Comparative growing space efficiency of four tree species in mixed conifer - hardwood forests

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The influence of shade tolerance, canopy position, and tree size on growing space efficiency (GSE) in mixed stands of co-occurring conifer and hardwood species was investigated in hemlock-northern hardwood forests. Three alternative measures of two-dimensional growing space - total crown area (TCA), exposed crown area (ECA), and a projection of the total available growing space (AGS) - were investigated to clarify the comparative importance of shaded and illuminated crown regions and unoccupied space in the forest canopy. GSE was expressed as ratios of stem volume increment and biomass increment per unit of growing space. Late-successional, shade-tolerant species have often been portrayed as slow growing, inefficient users of their growing space; however, hemlock (Tsuga canadensis), which is one of the most shade-tolerant conifers in North America, was the most efficient canopy tree in our sample across all measures of GSE. Likewise, the mid-tolerant yellow birch (Betula alleghaniensis) tended to be less efficient than the more shade-tolerant maples (Acer rubrum and Acer saccharum). For all species, volume increment per unit of growing space increased with increasing tree height and canopy position, but within a given stratum decreased with increasing crown size. The relative efficiency of each species did not appear to be influenced by the measure of growing space employed. In most cases, volume and biomass increments per unit of ECA and AGS were significantly greater (p < 0.05) for intermediate than dominant crown class trees. However, for a given level of ECA or AGS, efficiency did increase with increasing relative height, which suggests that efficiency is influenced by the relative vertical position of growing space in the forest canopy. In general, the shaded area of a crown (i.e., TCA - ECA) was not a significant predictor of volume increment once height and ECA were known, suggesting that once 100% canopy closure is reached, packing trees more tightly may not increase stand-level production. However, mean volume increment per unit of TCA scaled more accurately to the stand-level than mean volume increment per unit of ECA. Potential scaling problems associated with mixed-species stands are discussed. © 2002 Elsevier Science B.V. All rights reserved.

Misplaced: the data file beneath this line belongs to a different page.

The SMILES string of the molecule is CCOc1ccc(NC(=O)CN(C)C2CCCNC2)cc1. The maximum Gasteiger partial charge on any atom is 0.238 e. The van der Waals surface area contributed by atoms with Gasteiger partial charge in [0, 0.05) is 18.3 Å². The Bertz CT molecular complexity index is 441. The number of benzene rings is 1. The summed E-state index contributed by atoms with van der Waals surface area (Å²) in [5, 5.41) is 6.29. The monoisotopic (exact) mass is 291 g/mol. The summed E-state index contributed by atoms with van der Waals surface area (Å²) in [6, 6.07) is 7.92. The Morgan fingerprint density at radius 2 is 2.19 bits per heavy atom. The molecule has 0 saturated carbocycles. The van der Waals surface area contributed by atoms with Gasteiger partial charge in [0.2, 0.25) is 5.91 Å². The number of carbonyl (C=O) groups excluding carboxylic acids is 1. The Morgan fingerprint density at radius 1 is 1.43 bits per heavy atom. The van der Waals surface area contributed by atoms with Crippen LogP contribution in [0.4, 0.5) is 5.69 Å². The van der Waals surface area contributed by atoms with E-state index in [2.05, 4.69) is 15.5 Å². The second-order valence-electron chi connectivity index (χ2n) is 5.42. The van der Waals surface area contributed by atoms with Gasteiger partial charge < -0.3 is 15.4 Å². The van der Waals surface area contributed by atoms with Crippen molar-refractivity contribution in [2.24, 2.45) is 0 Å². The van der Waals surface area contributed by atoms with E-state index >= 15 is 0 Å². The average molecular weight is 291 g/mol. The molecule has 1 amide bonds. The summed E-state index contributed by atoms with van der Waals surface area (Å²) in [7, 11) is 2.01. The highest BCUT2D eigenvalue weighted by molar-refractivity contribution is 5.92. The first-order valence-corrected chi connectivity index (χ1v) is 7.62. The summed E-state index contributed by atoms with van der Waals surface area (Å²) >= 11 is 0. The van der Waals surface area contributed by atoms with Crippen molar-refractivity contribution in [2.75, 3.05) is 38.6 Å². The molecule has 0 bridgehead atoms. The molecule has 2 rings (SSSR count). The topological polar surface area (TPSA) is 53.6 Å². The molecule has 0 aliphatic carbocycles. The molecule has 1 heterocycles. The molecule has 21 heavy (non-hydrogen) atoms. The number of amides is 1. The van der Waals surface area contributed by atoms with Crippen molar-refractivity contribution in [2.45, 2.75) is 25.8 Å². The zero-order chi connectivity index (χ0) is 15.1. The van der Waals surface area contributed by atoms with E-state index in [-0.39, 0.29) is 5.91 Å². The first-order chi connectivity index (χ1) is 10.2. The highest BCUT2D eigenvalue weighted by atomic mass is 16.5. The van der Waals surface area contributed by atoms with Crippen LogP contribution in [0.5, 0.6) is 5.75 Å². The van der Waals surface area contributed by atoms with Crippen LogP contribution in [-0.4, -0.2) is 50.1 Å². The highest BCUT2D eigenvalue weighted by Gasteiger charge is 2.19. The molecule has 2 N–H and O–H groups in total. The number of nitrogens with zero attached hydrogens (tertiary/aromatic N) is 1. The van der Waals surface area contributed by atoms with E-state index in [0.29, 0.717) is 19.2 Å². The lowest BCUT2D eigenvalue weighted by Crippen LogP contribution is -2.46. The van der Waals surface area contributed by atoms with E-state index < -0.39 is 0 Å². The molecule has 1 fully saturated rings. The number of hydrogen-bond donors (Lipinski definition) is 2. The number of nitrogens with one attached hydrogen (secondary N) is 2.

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Forest Ecology and Management